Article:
The appellants, defendants below, appeal the grant of summary judgment to the plaintiff on the issue of liability in a rear-end collision case.
The sole question with which we are presented is whether the affidavit filed by the plaintiff in support of the motion for summary judgment establishes a prima facie case against the defendants. In that affidavit, the plaintiff's wife states that while her automobile was stopped at an intersection in broad daylight it was hit from the rear by an automobile driven by defendant James David Smith and owned by defendant Alice M. Smith. The defendants did not submit counter-affidavits but urge on appeal that the plaintiff's affidavit should not have been considered because it was based on hearsay rather than personal knowledge.
Although the affidavit does not recite that it was based on personal knowledge, it appears certain that the affiant was in a position to perceive both how she was hit and who hit her. Since the defendants did not controvert her account, either by filing a counter-affidavit or by making any other objection of record, the trial court was entitled to rely on it in finding James David Smith negligent as a matter of law. See Mathews v. Brown, 235 Ga. 454 (219 SE2d 701) (1975)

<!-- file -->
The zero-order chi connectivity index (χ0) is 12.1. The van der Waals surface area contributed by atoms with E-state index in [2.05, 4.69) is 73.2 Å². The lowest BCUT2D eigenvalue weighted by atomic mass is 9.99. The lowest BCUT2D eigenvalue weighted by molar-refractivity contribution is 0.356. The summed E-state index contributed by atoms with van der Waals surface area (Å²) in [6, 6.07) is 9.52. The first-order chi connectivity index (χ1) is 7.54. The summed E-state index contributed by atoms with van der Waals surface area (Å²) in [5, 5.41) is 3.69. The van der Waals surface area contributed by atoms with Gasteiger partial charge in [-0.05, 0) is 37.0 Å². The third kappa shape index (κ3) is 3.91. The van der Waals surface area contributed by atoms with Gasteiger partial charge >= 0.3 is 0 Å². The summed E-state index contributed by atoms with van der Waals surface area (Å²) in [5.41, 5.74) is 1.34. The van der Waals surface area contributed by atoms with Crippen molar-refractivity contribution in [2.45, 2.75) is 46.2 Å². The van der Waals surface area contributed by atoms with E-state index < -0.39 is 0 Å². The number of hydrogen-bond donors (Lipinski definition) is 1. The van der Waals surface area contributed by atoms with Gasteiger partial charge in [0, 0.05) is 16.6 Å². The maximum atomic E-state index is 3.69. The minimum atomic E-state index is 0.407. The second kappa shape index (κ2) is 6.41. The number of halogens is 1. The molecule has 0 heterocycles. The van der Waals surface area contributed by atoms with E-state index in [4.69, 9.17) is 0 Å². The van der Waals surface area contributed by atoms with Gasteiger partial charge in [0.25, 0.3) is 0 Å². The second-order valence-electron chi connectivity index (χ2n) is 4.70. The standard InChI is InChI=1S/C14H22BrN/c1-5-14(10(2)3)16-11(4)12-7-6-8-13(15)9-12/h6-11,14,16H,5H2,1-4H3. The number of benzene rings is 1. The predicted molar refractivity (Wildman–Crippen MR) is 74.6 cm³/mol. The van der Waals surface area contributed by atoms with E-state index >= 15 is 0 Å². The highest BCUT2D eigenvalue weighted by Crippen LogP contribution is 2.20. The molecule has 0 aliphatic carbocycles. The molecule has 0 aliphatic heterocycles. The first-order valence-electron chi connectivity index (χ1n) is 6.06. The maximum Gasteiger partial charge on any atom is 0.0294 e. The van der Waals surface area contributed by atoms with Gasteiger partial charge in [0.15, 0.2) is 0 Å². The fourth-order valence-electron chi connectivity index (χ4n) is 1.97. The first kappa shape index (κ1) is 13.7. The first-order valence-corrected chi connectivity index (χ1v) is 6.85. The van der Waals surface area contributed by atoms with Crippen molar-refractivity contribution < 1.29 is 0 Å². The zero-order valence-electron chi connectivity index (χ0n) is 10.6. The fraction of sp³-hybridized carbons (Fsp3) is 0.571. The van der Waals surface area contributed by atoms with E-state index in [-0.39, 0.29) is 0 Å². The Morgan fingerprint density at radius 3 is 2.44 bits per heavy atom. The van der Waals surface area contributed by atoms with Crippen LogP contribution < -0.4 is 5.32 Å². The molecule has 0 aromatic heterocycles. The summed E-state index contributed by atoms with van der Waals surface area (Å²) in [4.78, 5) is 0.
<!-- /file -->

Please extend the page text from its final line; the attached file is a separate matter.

; Ga. Hwy. Express, Inc. v. W. D. Alexander Co., 124 Ga. App. 143 (183 SE2d 215) (1971)
; Smith v. Ragan, 140 Ga. App. 33 (1) (230 SE2d 89) (1976)
The statement that Alice M. Smith owned the vehicle driven by David Smith, however, is a legal conclusion for which the record discloses no factual support. Absent an affirmative indication that the affiant had personal knowledge on which to base that conclusion, it must be disregarded, and the summary judgment against Alice M. Smith must accordingly be reversed. See Code Ann. 81A-156 (e). Accord, Salters v. Pugmire Lincoln-Mercury, Inc., 124 Ga. App. 414 (1) (184 SE2d 56) (1971)